Pregnant employee rights

Written by
Changeboard Team

02 Aug 2013

02 Aug 2013 • by Changeboard Team

The question

An employee has been sacked who is four-and-a-half months pregnant. She had no formal warnings and there were no sanctions on her record. She was also out of her probationary period, which ended three-and-a-half weeks earlier.

Her manager was informed of her pregnancy only five days before she was dismissed. No legitimate reasons were given for her dismissal and so the employee feels hard done by and as if she has been discriminated against due to her circumstances.

Her manager failed to inform the rest of the management team that she was pregnant and they were told only after she had been dismissed. She was employed by the business for approximately four months.

Is she able to lodge a claim for unfair dismissal even though she hadn’t been with the business for a year?

Legal verdict: Esther Smith

Esther Smith, partner at Thomas Eggar:

Yes she is. If she believes that the reason for her dismissal was related to her pregnancy (and from what you say about the circumstances surrounding her dismissal, I can see why she might arrive at this conclusion), she can pursue a claim for unfair dismissal - even if she does not have the required length of service for a “normal” unfair dismissal claim.

Pregnancy-related dismissals are one of the special categories for which the length of service requirement is lifted.

In any event, the employee also has protection against discrimination on the grounds of gender. But pregnancy would be grounds for a potential discrimination claim even if there were no attendant unfair dismissal situation. However, she would be best advised to pursue both claims together.

Legal verdict: Adam Partington

Adam Partington, Solicitor, Speechly Bircham LLP

Although there is a requirement for staff members who have commenced their employment before 6 April 2012 to have worked for a continuous period of one year before being eligible to bring an “ordinary” unfair dismissal claim, this criterion does not apply in cases that are deemed to be “automatically unfair”.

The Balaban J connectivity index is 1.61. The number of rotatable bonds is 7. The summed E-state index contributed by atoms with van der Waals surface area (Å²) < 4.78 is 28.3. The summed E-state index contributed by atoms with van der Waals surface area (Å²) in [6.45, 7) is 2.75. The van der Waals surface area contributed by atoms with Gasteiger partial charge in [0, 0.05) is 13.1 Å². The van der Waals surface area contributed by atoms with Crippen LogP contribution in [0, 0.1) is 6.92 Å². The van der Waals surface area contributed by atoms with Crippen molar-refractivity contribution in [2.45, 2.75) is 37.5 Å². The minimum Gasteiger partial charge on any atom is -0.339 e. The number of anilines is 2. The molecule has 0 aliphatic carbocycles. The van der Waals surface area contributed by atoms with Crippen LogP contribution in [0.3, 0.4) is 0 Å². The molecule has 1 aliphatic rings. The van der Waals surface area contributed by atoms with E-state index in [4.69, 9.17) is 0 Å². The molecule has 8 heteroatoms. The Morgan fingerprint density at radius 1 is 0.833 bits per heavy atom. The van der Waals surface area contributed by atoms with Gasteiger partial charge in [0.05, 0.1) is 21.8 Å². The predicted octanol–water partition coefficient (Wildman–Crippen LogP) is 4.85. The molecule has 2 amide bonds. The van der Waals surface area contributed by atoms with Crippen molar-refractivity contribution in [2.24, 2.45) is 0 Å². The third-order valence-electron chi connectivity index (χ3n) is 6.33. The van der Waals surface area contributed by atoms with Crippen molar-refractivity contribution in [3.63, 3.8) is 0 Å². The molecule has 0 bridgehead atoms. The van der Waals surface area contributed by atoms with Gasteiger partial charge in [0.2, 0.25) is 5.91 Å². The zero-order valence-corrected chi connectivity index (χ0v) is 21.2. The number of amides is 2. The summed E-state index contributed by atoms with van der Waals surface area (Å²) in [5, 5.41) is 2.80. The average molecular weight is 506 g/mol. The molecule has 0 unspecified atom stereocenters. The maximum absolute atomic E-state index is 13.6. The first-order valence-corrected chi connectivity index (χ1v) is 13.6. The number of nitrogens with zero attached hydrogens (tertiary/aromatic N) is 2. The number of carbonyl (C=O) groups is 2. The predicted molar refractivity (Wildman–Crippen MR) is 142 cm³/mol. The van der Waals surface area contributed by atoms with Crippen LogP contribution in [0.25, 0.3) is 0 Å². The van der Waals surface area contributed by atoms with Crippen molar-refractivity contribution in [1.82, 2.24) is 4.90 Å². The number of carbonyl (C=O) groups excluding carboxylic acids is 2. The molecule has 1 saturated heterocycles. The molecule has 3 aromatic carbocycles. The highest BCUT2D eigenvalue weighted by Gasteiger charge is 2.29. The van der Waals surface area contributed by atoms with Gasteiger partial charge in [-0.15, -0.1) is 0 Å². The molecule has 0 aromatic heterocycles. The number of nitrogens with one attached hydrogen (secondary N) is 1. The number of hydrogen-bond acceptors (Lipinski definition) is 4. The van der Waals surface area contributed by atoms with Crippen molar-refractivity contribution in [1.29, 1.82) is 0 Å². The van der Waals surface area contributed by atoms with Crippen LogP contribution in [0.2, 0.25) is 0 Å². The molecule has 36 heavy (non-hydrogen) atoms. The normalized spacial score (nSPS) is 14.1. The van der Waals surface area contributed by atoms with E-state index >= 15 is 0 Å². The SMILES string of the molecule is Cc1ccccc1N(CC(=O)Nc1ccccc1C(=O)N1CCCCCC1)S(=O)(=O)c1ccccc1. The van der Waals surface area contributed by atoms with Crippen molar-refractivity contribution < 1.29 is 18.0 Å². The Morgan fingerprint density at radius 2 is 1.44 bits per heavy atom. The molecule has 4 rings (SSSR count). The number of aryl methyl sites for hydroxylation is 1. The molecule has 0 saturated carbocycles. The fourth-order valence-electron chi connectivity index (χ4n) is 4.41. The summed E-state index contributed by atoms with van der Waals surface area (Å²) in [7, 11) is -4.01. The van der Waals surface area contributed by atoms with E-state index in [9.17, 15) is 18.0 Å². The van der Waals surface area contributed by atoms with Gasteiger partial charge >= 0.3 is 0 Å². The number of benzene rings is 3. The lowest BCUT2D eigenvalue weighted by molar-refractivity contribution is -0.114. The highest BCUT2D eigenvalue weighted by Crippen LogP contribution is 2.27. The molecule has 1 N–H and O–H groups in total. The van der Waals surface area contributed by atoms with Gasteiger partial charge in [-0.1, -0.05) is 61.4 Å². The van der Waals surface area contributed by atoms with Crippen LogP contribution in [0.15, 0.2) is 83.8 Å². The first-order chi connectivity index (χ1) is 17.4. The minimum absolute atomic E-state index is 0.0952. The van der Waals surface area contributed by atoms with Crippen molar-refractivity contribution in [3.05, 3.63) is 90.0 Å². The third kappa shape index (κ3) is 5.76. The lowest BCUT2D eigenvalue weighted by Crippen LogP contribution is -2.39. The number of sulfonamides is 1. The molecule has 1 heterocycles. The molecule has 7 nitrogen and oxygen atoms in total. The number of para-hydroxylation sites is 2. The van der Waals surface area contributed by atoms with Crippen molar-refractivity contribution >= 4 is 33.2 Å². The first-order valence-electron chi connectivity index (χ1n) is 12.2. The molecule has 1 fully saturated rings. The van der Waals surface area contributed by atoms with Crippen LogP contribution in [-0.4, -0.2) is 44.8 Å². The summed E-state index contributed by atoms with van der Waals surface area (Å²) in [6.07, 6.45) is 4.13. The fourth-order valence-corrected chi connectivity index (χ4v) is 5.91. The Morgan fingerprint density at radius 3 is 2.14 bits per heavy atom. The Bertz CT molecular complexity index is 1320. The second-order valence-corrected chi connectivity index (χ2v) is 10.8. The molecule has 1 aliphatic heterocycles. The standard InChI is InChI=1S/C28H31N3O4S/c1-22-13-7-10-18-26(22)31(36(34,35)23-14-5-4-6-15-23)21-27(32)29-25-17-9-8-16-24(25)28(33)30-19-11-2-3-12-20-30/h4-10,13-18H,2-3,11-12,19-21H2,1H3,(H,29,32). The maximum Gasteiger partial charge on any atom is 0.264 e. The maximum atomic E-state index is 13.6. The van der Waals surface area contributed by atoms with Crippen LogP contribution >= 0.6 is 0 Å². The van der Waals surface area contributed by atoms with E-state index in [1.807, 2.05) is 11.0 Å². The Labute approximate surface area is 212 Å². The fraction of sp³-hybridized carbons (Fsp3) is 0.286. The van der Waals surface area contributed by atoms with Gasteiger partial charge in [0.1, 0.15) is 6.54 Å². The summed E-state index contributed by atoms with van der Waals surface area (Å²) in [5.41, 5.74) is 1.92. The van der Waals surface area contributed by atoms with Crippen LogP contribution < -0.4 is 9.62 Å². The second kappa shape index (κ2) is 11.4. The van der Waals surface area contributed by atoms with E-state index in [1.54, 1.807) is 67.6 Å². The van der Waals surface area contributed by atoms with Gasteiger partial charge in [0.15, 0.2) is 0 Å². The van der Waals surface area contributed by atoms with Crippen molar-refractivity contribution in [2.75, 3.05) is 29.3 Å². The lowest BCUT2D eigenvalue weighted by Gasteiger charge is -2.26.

(Note that from 6 April 2012, the qualifying period for “ordinary” unfair dismissal claims increased to two years, but this only affects those who started employment on or after 6 April 2012).

Dismissing a female employee at any time, if the reason or principal reason for the dismissal is connected to her pregnancy, is automatically unfair. Therefore, there is no qualifying period. Even though she has only been with the business for approximately four months, she will still be eligible to bring a claim. 

A claim for pregnancy-related discrimination can also be brought if the staff member has suffered less favourable treatment because of her pregnancy during the “protected period”.

The protected period begins at the start of a woman’s pregnancy and ends (if she has the right to ordinary and additional maternity leave) upon expiry of the additional maternity leave period or (if earlier) when she returns to work after the baby has been born.

If she does not have the right to maternity leave, the protected period will expire at the end of a period of two weeks, which starts at the end of the pregnancy. Because the dismissal occurred while the employee was pregnant, however, it took place within the “protected period”.

There are no minimum service qualifying periods for discrimination claims, which means it is not an issue that the staff member has only been employed for four months.

Based on the information that you have provided, it appears that she has potential grounds to bring the two claims referred to above. If she decides to lodge these claims, the employee must do so within three months of the date she was dismissed, otherwise it is likely that she will lose her right to bring them.

But it would be sensible for her to take legal advice before she decides to bring any claims as there may be other relevant factors to consider. These include the reasons given by former employer as to why she was dismissed, which may influence how she proceeds.